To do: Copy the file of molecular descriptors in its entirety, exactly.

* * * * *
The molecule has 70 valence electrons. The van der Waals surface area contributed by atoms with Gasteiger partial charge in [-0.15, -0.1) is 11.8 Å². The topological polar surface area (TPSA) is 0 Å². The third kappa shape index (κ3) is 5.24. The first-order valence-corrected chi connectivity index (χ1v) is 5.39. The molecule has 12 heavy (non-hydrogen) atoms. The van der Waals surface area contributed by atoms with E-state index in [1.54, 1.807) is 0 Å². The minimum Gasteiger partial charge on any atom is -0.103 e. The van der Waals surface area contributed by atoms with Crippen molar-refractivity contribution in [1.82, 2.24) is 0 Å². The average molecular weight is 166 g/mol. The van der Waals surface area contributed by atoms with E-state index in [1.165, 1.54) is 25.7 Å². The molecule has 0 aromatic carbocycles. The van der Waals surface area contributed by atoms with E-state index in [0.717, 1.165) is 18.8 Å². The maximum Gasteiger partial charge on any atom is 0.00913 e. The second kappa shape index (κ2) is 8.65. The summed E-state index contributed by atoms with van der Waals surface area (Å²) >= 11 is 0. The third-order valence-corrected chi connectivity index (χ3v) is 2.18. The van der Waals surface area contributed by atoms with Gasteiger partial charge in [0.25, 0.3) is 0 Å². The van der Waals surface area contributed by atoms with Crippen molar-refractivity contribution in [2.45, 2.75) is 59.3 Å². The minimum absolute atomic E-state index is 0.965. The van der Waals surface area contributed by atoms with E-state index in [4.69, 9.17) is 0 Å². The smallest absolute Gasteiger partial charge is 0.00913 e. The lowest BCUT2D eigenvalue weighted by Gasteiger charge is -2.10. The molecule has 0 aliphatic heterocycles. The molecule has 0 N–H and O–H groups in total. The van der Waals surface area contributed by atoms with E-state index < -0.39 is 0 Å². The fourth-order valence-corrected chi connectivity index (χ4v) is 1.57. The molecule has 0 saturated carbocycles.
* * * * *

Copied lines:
The molecule has 70 valence electrons. The van der Waals surface area contributed by atoms with Gasteiger partial charge in [-0.15, -0.1) is 11.8 Å². The topological polar surface area (TPSA) is 0 Å². The third kappa shape index (κ3) is 5.24. The first-order valence-corrected chi connectivity index (χ1v) is 5.39. The molecule has 12 heavy (non-hydrogen) atoms. The van der Waals surface area contributed by atoms with E-state index in [1.54, 1.807) is 0 Å². The minimum Gasteiger partial charge on any atom is -0.103 e. The van der Waals surface area contributed by atoms with Crippen molar-refractivity contribution in [1.82, 2.24) is 0 Å². The average molecular weight is 166 g/mol. The van der Waals surface area contributed by atoms with E-state index in [1.165, 1.54) is 25.7 Å². The molecule has 0 aromatic carbocycles. The van der Waals surface area contributed by atoms with E-state index in [0.717, 1.165) is 18.8 Å². The maximum Gasteiger partial charge on any atom is 0.00913 e. The second kappa shape index (κ2) is 8.65. The summed E-state index contributed by atoms with van der Waals surface area (Å²) >= 11 is 0. The third-order valence-corrected chi connectivity index (χ3v) is 2.18. The van der Waals surface area contributed by atoms with Gasteiger partial charge in [0.25, 0.3) is 0 Å². The van der Waals surface area contributed by atoms with Crippen molar-refractivity contribution in [2.45, 2.75) is 59.3 Å². The minimum absolute atomic E-state index is 0.965. The van der Waals surface area contributed by atoms with E-state index in [4.69, 9.17) is 0 Å². The smallest absolute Gasteiger partial charge is 0.00913 e. The lowest BCUT2D eigenvalue weighted by Gasteiger charge is -2.10. The molecule has 0 aliphatic heterocycles. The molecule has 0 N–H and O–H groups in total. The van der Waals surface area contributed by atoms with E-state index < -0.39 is 0 Å². The fourth-order valence-corrected chi connectivity index (χ4v) is 1.57. The molecule has 0 saturated carbocycles.